Being able to travel has long been associated with wealth. Historically, travel has always been a luxury and if you had the time (and money) to go to destinations new, you were thought to be doing pretty OK for yourself. Although travel is still seen as a luxury in some ways (and a privilege if you ask me), it’s definitely more viable for many of us today, no matter how you decide to travel.
But that doesn’t mean travel has to be expensive. Just because you travel a lot doesn’t mean you’re loaded, it just means your smart and practical with your money. I budget travel a whole lot and it gets me everywhere.
Late last year, I sat down for a drink with my friends back in my hometown. I’d been roaming the world in all corners, from Asia to Oceania and back to Europe again.
“Tommy, are you a millionaire?” a friend asked.
I was quite shocked because no I’m definitely not a millionaire, not by any stretch of the imagination. But to be fair, it could appear to that way. In recent years I’ve travelled a lot, but I do work as a freelance travel professional so there are perks that go with the job. Yet, even if I weren’t a travel professional, I would still travel a lot. Why? Because like you, I love to travel.
The remedy everyone seeks is the money and how to get the time to do it. The time could come in long weekends, public holidays and annual leave from work. But when it comes to money, hitting the road doesn’t have to be an expensive ride. Remember, there are plenty of countries in the world to choose from and many of them are less expensive than in the UK. The key is about how you travel.
So, let me give you some hints. This is what I do when I budget travel:
Visit Cheap Places
The sterling goes along way in certain countries. Take Southeast Asia for instance; generally your money goes along way allowing you to keep within a budget and save more money in the long run. Thailand, Cambodia, Vietnam or the Philippines are perfect examples of beautiful destinations you can experience that are very affordable to us. The food, accommodation, transport and tours are significantly cheaper to UK prices; you essentially get more for your money! I pick and choose my destinations carefully.
Stick To Budget Airlines
Budget airlines are a lifesaver and especially when we’re travelling in Europe. Ryanair, Jet2, easyJet – they all consistently have low fares. Unless there’s a great deal with a fantastic airline then a few hours of comfort for me isn’t really worth the extra money. Budget airlines may not be the most comfortable and they definitely come under the category of ‘no thrills’ but for getting from A to B they are ideal! Back in 2017, I took a flight from Toulouse, France to Edinburgh, Scotland for £9.00! Who was that with? Ryanair.
Stay In One Place
It’s really easy to get wanderlust, I’m in a constant state of it. One look at an exotic image of far-flung destinations can give anyone itchy feet. I mean there are so many places to visit in the world! However, one place at a time really is just fine. Nowadays, I try to spend as long as possible in one place and almost integrate from a tourist flashing the cash to becoming a local. When this happens you spend like a local, only on the necessities and keeps more money in your pocket. Travelling isn’t fulfilled necessarily by spending money; it’s about being there and embracing the experience. Keep it simple, I say.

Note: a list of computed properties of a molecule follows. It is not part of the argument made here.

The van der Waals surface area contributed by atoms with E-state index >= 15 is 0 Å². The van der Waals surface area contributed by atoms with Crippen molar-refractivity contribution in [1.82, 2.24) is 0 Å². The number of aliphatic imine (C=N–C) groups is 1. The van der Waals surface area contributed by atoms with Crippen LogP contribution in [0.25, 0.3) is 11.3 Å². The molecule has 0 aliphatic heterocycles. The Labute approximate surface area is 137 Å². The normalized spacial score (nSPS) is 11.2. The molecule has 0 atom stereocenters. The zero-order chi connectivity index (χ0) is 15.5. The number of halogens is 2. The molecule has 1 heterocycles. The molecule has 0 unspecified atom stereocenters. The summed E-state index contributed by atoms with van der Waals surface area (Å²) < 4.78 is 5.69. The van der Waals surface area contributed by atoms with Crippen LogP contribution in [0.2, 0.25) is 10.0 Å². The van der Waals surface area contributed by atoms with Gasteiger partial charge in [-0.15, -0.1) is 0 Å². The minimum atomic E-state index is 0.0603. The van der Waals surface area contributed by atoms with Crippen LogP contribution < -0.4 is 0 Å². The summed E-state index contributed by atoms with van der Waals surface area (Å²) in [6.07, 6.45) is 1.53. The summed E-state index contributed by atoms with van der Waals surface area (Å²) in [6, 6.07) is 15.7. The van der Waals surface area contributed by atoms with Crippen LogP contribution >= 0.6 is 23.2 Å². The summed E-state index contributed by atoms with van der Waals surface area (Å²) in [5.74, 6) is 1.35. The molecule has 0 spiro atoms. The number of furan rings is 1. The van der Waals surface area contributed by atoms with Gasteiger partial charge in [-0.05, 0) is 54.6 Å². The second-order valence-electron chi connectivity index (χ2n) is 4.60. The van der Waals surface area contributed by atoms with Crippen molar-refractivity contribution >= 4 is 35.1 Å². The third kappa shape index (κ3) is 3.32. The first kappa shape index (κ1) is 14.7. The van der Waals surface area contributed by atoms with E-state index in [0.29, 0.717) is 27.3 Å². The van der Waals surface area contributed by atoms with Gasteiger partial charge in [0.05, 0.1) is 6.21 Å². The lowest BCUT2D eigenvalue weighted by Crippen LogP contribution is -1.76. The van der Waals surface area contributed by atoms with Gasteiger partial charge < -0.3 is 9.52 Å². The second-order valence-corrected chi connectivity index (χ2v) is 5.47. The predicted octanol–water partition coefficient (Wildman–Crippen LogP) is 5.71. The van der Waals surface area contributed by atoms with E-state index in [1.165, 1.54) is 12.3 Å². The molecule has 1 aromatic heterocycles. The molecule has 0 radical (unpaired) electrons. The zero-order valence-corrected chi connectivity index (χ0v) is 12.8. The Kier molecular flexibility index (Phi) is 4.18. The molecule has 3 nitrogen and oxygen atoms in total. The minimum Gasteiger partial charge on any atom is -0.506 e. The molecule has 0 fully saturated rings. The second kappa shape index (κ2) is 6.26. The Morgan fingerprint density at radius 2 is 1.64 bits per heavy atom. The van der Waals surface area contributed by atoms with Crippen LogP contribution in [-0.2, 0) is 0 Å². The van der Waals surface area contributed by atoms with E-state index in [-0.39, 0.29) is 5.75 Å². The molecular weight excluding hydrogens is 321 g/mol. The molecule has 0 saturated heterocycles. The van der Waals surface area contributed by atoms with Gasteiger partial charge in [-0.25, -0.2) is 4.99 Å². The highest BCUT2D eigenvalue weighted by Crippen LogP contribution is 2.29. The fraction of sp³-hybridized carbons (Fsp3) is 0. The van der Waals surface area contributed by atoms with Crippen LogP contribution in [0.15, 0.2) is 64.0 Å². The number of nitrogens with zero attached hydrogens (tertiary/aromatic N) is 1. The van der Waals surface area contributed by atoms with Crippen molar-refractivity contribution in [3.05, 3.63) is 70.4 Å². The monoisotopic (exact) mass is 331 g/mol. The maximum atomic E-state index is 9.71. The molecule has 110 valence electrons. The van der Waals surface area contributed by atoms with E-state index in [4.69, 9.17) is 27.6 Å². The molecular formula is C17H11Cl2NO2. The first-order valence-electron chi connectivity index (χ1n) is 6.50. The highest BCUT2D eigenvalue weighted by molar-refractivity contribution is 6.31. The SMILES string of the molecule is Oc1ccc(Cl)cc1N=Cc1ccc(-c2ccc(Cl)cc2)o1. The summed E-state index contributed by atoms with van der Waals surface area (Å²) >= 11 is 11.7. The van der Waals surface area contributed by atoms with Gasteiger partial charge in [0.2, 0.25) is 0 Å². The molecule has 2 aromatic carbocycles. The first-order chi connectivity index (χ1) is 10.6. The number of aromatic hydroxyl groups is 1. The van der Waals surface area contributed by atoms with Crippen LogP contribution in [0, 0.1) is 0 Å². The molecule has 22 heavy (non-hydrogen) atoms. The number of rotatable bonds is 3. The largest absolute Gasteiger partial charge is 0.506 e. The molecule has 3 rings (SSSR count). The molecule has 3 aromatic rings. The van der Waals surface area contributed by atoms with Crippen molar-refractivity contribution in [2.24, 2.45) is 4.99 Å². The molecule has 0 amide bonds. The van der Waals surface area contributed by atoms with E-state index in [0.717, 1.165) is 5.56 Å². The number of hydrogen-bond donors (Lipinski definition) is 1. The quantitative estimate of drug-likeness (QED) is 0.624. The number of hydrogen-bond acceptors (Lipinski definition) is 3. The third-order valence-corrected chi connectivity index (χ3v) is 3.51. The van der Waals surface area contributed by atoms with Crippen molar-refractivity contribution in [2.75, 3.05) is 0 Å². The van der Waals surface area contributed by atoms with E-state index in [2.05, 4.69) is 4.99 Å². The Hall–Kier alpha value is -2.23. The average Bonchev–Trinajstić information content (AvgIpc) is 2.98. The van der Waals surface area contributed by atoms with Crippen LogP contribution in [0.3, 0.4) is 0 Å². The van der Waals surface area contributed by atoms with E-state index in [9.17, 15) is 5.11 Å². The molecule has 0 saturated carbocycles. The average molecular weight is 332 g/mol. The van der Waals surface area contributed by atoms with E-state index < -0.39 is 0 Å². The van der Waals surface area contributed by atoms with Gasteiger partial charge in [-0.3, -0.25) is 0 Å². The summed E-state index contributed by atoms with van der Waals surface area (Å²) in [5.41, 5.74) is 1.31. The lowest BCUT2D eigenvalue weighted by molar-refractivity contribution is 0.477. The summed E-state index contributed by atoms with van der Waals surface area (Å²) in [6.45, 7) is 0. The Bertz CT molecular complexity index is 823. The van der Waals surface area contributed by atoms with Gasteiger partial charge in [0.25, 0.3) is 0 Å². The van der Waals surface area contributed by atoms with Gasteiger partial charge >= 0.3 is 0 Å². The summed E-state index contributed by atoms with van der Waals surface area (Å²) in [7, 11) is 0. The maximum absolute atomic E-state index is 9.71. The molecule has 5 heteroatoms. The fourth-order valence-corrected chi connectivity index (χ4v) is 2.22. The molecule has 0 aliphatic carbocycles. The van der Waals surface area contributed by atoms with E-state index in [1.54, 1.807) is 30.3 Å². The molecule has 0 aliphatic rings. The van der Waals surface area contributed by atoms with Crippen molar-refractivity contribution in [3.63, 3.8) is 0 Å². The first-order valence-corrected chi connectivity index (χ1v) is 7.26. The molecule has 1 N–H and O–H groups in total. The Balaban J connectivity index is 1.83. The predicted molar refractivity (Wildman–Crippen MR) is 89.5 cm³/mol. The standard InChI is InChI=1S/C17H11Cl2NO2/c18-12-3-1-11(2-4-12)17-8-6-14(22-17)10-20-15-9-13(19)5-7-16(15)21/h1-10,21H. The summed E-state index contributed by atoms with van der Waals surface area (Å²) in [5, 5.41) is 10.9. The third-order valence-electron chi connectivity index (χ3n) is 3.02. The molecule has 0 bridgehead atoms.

Or Travel For Long Weekends
Then again, if time isn’t on your side and you’ve only got a certain amount of holidays per year from work, why not take mini trips? That’s what I do. Rather than using up all my leave on a two-week holiday I take off Friday and Monday and do several long weekend trips instead. This allows me not only to travel to new destinations more, but I’ll spend less because it’s a short trip!
Eat Local Food
Eating is a major money saver and it’s definitely one of the primary elements I consider when I’m on a budget. We all have to eat but we don’t necessarily have to make a big song and dance about it. Try the local food, eat the street food or just keep things simple. When I’m in expensive countries, let’s say Hong Kong, I eat at food courts with simple dishes such as chicken and rice. I’ll splurge now and again because eating nice foods is great but not everyday.
Do All The Free Things
One of the first things I do in a new country is go for a walk. I explore, I weave, I wander, and I climb everywhere to see something new. I take my smartphone with me and take photos of the place. What I tend to find is I stumble among things that are cool anyway! Plus there’s a great satisfaction when you find something by accident. I take walking tours, go on hikes and top up my tan by the beach and it’s all free!
Experience What I Want Not What I’m Told
One thing I’ve learnt by travelling so much is not to conform to doing everything. I understand in some countries you really should visit the major attractions (like the Taj Mahal in India) but unless it’s completely out-of-this-world incredible, stick to your guns and your own plan. Travel isn’t about bucket lists, it’s about experiencing the things you like and want. We’ll be recommended tons to see, as well as the most iconic of attractions but it really is up to you what you want to do. I experience what I want and that makes my trip mine.